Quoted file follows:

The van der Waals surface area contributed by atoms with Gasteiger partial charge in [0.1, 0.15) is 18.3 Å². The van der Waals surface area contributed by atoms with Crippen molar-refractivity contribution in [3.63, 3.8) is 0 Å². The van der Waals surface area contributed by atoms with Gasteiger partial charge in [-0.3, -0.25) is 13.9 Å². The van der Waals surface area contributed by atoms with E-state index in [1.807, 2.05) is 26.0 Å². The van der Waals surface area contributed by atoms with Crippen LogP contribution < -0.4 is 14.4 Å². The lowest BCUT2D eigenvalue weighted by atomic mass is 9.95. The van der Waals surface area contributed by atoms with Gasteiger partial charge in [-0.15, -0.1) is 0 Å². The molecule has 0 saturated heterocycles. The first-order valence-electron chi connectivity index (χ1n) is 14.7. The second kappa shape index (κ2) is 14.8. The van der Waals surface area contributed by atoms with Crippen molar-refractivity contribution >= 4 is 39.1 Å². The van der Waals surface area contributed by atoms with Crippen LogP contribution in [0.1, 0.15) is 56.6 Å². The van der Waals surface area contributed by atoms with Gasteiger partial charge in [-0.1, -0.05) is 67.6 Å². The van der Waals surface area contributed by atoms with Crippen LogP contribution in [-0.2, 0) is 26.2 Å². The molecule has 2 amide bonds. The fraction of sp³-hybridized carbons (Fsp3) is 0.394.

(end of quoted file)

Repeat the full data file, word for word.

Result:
The van der Waals surface area contributed by atoms with Gasteiger partial charge in [0.1, 0.15) is 18.3 Å². The van der Waals surface area contributed by atoms with Crippen molar-refractivity contribution in [3.63, 3.8) is 0 Å². The van der Waals surface area contributed by atoms with Gasteiger partial charge in [-0.3, -0.25) is 13.9 Å². The van der Waals surface area contributed by atoms with E-state index in [1.807, 2.05) is 26.0 Å². The van der Waals surface area contributed by atoms with Crippen LogP contribution < -0.4 is 14.4 Å². The lowest BCUT2D eigenvalue weighted by atomic mass is 9.95. The van der Waals surface area contributed by atoms with Gasteiger partial charge in [-0.15, -0.1) is 0 Å². The molecule has 0 saturated heterocycles. The first-order valence-electron chi connectivity index (χ1n) is 14.7. The second kappa shape index (κ2) is 14.8. The van der Waals surface area contributed by atoms with Crippen molar-refractivity contribution >= 4 is 39.1 Å². The van der Waals surface area contributed by atoms with Crippen LogP contribution in [0.1, 0.15) is 56.6 Å². The van der Waals surface area contributed by atoms with Gasteiger partial charge in [-0.1, -0.05) is 67.6 Å². The van der Waals surface area contributed by atoms with Crippen LogP contribution in [-0.2, 0) is 26.2 Å². The molecule has 2 amide bonds. The fraction of sp³-hybridized carbons (Fsp3) is 0.394.